Down syndrome is the most frequent chromosomal cause of mild to moderate intellectual disability, and it occurs in all ethnic and economic groups.
March 21st is World Down Syndrome Day, and there’s perhaps no better way to commemorate it than with the story of a remarkable Special Olympics Singapore athlete, Hadbaa.
Her mother was just six months into her pregnancy when she found out her daughter was diagnosed with Down syndrome. After she was born, Hadbaa was hard of hearing due to narrow ear canals that has also affected her speech development. Still today, she is only able to say a few words and phrases but that has not discouraged her from trying.
Undeterred in her mission to create the best possible life for her child, Hadbaa’s mother enrolled her in the Special Olympics Young Athletes Program, an early childhood play program for children with and without intellectual disabilities. There, Hadbaa builds her physical and social skills while also developing her confidence.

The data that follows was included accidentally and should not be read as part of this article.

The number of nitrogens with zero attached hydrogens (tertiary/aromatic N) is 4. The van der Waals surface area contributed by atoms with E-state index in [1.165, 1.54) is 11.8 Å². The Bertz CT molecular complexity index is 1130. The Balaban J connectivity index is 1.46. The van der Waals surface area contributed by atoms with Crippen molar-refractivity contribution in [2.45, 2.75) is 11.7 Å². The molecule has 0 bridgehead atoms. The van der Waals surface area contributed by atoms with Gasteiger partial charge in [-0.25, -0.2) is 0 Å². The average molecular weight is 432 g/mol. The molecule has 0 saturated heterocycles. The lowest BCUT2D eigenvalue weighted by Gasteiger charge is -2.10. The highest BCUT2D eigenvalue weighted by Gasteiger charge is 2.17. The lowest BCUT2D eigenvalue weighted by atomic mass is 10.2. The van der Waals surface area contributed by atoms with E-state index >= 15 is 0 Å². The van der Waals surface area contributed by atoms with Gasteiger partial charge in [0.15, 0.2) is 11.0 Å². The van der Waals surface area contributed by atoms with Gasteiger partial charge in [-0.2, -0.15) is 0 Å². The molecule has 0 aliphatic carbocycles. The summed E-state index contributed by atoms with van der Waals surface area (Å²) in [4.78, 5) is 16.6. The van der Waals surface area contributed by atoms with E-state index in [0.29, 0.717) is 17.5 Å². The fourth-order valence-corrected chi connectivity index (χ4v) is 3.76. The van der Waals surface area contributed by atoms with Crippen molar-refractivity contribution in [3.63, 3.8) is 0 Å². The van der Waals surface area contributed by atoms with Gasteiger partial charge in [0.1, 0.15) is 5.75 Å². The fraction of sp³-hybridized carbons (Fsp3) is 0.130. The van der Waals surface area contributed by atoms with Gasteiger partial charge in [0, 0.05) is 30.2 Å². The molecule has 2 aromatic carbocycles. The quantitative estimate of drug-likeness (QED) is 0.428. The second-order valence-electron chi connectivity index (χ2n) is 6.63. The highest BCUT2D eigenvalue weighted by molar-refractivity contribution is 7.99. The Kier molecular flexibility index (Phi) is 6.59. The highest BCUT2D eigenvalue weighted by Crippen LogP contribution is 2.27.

And it’s not just Hadbaa who benefits from the Young Athletes Program. Her mother, too, has built her own support system network with other parents where they share advice and resources with one other. Together, both Hadbaa and her mother know they are not alone on their journey.
Hadbaa, now 7 years old, is the youngest child of three and attends school at MINDS (Movement for the Intellectually Disabled of Singapore). Her mother would love to see her participate on the Special Olympics Sinagpore table tennis team when she is older with hopes of representing the country one day.
Read more about Hadbaa in the article titled “In Her Own Time”.